The International Monetary Fund (IMF) will, today, August 23, 2021, make resources equivalent to US$1 billion available to Ghana, in the form of a Special Drawing Rights (SDR) allocation.
Launched for all countries to respond to the worst peacetime global recession since the great depression, the SDR allocation follows the emergency financing disbursement, also of US$1 billion, under the Rapid Credit Facility approved by the Fund 18 months ago to help in the fight against the global pandemic.
To put these amounts in perspective, the Fund disbursed a grand total of US$925.9 million to Ghana over four years under the last Extended Credit Facility (2015-2019).
The allocation is a “shot in the arm” of the Ghanaian. It comes at a pivotal moment to help shore up the country’s foreign exchange reserves at the Bank of Ghana. The COVID-19 crisis has increased the foreign exchange Ghana needs to trade with the world (e.g., to pay for imports of vaccines or of machinery and equipment) while the capacity to earn foreign exchange through exports have not necessarily improved. Until now, Ghana has turned to international borrowing to meet these additional foreign exchange needs.
This SDR allocation provides an alternative to borrowing because Ghana does not need to reimburse the Fund. The allocation is not a loan as it represents Ghana’s share of the US$650 billion-worth in SDR reserve assets created by the Fund and distributed to its members. The SDRs (SDR456 billion = US$650 billion), are distributed in proportion to countries’ shareholding in the IMF capital (or quota), which in turn closely relates to the size of their economies.
This is only the fourth general allocation since the creation of the IMF since 1944 and the largest by far. The most recent was in 2009, during the Global Financial Crisis, when the IMF allocated the equivalent of US$250 billion in new SDRs to its membership. This time around the SDR allocation would provide liquidity support to many developing and low-income countries that are struggling, allowing them to pay for healthcare and support vulnerable people.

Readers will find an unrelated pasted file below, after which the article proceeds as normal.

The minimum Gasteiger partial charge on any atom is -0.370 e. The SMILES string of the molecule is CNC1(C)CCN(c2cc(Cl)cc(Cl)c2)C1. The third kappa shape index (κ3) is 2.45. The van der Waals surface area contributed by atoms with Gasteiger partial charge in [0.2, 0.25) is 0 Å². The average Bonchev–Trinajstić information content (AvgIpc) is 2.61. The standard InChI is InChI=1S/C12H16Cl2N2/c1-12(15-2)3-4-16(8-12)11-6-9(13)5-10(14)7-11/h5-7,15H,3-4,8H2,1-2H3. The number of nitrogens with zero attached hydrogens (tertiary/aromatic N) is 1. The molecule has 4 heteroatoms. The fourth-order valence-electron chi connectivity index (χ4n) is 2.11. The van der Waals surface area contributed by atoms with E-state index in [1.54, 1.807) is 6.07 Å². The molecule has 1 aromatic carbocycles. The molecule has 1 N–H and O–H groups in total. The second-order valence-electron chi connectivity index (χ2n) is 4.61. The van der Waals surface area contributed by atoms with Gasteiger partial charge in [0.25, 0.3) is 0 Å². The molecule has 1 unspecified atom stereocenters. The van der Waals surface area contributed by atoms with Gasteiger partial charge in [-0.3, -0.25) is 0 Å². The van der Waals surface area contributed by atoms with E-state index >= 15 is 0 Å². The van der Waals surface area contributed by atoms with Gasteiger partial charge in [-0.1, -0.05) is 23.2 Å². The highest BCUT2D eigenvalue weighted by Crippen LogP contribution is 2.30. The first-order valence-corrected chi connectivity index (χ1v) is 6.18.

How SDRs are used is a sovereign decision and depends on each country’s specific needs and circumstances. Initially, SDRs are placed as a reserve asset on the books of the central bank. As such, they add to foreign exchange reserves, making the country more resilient financially because it can dip into higher reserves in case of emergency.
However, the SDRs can also be exchanged for hard currency and used to finance government spending. In this case, it is best practice to allocate it to priority areas consistent with a medium-term expenditure framework. Either as foreign exchange, or as financing for government spending, the allocation will provide relief to Ghana.
Good governance and transparency are crucial in the use of these new resources. For example, enhanced budget procedures should be used to deal with COVID-19 related spending, including both internal and external audits.
But to be clear, the SDR allocation is no panacea. The allocation helps deal with the foreign exchange needs in the short-term, but it does not address the root problem. In Ghana’s case, foreign exchange needs are mainly caused by large and persistent fiscal deficits and rising interest payments. Of course, Ghana’s success in saving lives and safeguarding livelihoods during the pandemic is also behind the larger deficits.
But, going forward, deficits and financing needs will need to decline to keep debt under control and reduce demand pressures on the economy. Therefore, improving domestic revenue mobilisation remains crucial, so is reducing borrowing.
Progressive revenue measures—that spare the most vulnerable, and a faster return to the pre-pandemic level of spending should go a long way in shoring up public finances.
Credit: B&FT online